Graduation Semester and Year




Document Type


Degree Name

Master of Science in Biomedical Engineering



First Advisor

Cheng-Jen Chuong


Anterior Vaginal Wall (AVW) prolapse is a bothersome condition that affects thousands of women. Its onset and progression is not well understood but is thought to be multifactorial. Biomechanical properties of AVW tissue from prolapsed patients have been measured in-vitro using excised tissue specimens with great variability found in results, possibly from differences in tissue preparation, setting, preservation time, temperature, hydration, etc. In-vivo test using a BTC-2000TM cutometer-like device has recently been developed that measures the tissue uplift under suction pressure load. In this study, a systematical analysis of biomechanical property measurements from AVW tissues was done, including both in-vitro and in-vivo tests, derived from 28 patients requiring vaginal surgical repair. Immediately after in-vivo measurement, AVW tissue sample was excised from consenting patients and subjected to in-vitro uniaxial tensile test to measure its intrinsic biomechanical properties. Data from both in-vivo and in-vitro tests were then correlated with each of four known risk factors: obesity, parity, age and menopause. Results from in-vitro test showed that obesity could affect AVW biomechanical properties, with overweight patients (BMI > 25, n=15) developing higher tissue stiffness than patients with normal weight (BMI < 25, n=13), possibly due to tissue remodeling. Patients with higher parity numbers (3-6) are seen to have higher tissue compliance than patients in the other group (0-2). Although age and menopause did not show statistically significant differences in biomechanical properties, they exhibit trend lines suggesting alterations in tissue biomechanical properties associated with these factors. Combining data from both in-vitro and in-vivo tests could aid in the development of improved prosthetic meshes and better planning for surgical repair.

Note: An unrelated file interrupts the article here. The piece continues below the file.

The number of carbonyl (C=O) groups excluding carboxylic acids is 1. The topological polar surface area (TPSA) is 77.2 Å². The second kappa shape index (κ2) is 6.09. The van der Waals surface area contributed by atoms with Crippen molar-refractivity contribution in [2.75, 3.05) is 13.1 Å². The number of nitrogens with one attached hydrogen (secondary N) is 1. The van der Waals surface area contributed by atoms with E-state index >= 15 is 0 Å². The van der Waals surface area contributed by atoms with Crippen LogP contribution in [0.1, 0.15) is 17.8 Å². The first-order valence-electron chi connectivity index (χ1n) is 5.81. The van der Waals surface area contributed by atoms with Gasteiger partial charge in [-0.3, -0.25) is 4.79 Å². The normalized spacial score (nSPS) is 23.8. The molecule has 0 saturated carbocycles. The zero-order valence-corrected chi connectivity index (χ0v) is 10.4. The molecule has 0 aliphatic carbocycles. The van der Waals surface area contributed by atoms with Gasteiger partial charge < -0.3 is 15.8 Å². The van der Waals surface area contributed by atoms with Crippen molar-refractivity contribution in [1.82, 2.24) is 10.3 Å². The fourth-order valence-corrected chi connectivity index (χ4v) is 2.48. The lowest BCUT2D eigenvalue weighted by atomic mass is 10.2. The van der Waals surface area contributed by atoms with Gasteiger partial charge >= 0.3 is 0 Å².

Biomedical Engineering and Bioengineering | Engineering


Degree granted by The University of Texas at Arlington